Massachusetts is the only state in the nation that requires hospitals and other providers to furnish cost estimates to patients if they ask ahead of time. But that law works in practice far differently than it does in theory, according to Kaiser Health News.
The Bay State rolled out the price transparency law in October 2013, requiring hospitals and doctors to provide price quotes to patients within two days of a request so they can comparison shop. Instantaneous price quotes will become mandatory in October of this year. An estimate is also binding, which means if the bill is more than the estimate, the patient's insurer must make up the difference.
But one patient interviewed by Kaiser Health News said that when she called for estimates for the price of a vaginal delivery, she was either transferred to other hospital employees, put on hold or left messages but never received a returned call, even though state law mandates callbacks within two days.
The pregnant patient was only able to obtain a price from one of three providers she contacted during initial phone calls. University of Massachusetts Memorial Health could only provide a price range of $10,000 to $16,000. Another provider requested CPT codes even though they're not publicly available without paying licensing fees.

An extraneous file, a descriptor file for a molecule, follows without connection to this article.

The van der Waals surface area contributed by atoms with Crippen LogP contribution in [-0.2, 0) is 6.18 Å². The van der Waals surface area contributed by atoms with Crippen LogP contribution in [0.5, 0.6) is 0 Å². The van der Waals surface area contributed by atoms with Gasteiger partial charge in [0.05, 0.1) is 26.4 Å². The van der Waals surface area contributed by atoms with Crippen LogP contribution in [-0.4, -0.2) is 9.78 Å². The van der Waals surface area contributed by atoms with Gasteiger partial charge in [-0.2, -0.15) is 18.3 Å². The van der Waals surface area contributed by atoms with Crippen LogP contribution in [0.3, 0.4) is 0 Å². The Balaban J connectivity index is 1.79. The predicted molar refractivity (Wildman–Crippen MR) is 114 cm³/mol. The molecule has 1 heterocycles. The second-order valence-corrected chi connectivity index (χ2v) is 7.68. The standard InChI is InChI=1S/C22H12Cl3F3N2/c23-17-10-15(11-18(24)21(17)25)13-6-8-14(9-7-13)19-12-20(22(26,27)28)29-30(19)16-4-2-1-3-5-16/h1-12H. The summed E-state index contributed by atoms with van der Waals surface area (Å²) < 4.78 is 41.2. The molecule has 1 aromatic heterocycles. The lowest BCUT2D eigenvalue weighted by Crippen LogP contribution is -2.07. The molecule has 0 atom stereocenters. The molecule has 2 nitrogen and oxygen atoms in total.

"The experience was pretty frustrating from beginning to end," Janice Collins, the patient followed by Kaiser Health News, said. "It was definitely surprising how many machines I spoke to within the last few days."
A UMass Memorial Health spokesperson told Kaiser Health News that it intended to install a dedicated phone line in the coming days to better accommodate patients seeking price information.
"It's very different from, you go into Best Buy, you want to buy a refrigerator," Karen Granoff, senior director for managed care at the Massachusetts Hospital Association, told the publication. "They know they need to do this. They are not opposed to the transparency. I think they are worried about the challenge of getting the information to the patient."
To learn more:
- read the Kaiser Health News article